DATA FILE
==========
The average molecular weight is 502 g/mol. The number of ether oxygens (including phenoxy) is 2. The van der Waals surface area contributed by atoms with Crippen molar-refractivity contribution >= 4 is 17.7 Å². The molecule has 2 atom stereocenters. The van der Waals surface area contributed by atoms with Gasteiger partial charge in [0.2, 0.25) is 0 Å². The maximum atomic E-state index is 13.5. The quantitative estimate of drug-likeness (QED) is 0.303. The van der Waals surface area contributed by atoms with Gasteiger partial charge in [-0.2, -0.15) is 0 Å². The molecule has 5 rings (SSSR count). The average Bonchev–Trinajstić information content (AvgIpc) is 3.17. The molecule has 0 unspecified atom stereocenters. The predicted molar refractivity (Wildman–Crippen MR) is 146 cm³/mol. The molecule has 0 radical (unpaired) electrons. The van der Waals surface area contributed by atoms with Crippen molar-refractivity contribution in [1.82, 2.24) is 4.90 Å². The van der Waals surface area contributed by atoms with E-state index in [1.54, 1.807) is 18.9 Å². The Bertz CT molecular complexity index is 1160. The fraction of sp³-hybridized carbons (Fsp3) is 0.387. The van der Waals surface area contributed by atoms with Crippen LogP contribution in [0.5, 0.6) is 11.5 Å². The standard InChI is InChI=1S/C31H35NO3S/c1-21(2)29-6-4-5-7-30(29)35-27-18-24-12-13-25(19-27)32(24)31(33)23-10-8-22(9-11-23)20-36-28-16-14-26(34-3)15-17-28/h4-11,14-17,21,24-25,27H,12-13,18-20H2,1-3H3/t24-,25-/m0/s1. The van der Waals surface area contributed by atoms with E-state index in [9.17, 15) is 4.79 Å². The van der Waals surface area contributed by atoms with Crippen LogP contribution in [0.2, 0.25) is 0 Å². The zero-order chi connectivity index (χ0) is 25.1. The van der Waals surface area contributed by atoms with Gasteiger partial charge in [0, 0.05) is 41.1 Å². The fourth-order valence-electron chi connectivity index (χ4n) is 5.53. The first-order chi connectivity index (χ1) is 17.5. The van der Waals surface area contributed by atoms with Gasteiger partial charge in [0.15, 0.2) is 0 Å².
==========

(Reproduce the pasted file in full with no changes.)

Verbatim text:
The average molecular weight is 502 g/mol. The number of ether oxygens (including phenoxy) is 2. The van der Waals surface area contributed by atoms with Crippen molar-refractivity contribution >= 4 is 17.7 Å². The molecule has 2 atom stereocenters. The van der Waals surface area contributed by atoms with Gasteiger partial charge in [0.2, 0.25) is 0 Å². The maximum atomic E-state index is 13.5. The quantitative estimate of drug-likeness (QED) is 0.303. The van der Waals surface area contributed by atoms with Gasteiger partial charge in [-0.2, -0.15) is 0 Å². The molecule has 5 rings (SSSR count). The average Bonchev–Trinajstić information content (AvgIpc) is 3.17. The molecule has 0 unspecified atom stereocenters. The predicted molar refractivity (Wildman–Crippen MR) is 146 cm³/mol. The molecule has 0 radical (unpaired) electrons. The van der Waals surface area contributed by atoms with Crippen molar-refractivity contribution in [1.82, 2.24) is 4.90 Å². The van der Waals surface area contributed by atoms with E-state index in [1.54, 1.807) is 18.9 Å². The Bertz CT molecular complexity index is 1160. The fraction of sp³-hybridized carbons (Fsp3) is 0.387. The van der Waals surface area contributed by atoms with Crippen LogP contribution in [0.5, 0.6) is 11.5 Å². The standard InChI is InChI=1S/C31H35NO3S/c1-21(2)29-6-4-5-7-30(29)35-27-18-24-12-13-25(19-27)32(24)31(33)23-10-8-22(9-11-23)20-36-28-16-14-26(34-3)15-17-28/h4-11,14-17,21,24-25,27H,12-13,18-20H2,1-3H3/t24-,25-/m0/s1. The van der Waals surface area contributed by atoms with E-state index in [9.17, 15) is 4.79 Å². The van der Waals surface area contributed by atoms with Crippen LogP contribution in [0.2, 0.25) is 0 Å². The zero-order chi connectivity index (χ0) is 25.1. The van der Waals surface area contributed by atoms with Gasteiger partial charge in [0, 0.05) is 41.1 Å². The fourth-order valence-electron chi connectivity index (χ4n) is 5.53. The first-order chi connectivity index (χ1) is 17.5. The van der Waals surface area contributed by atoms with Gasteiger partial charge in [0.15, 0.2) is 0 Å².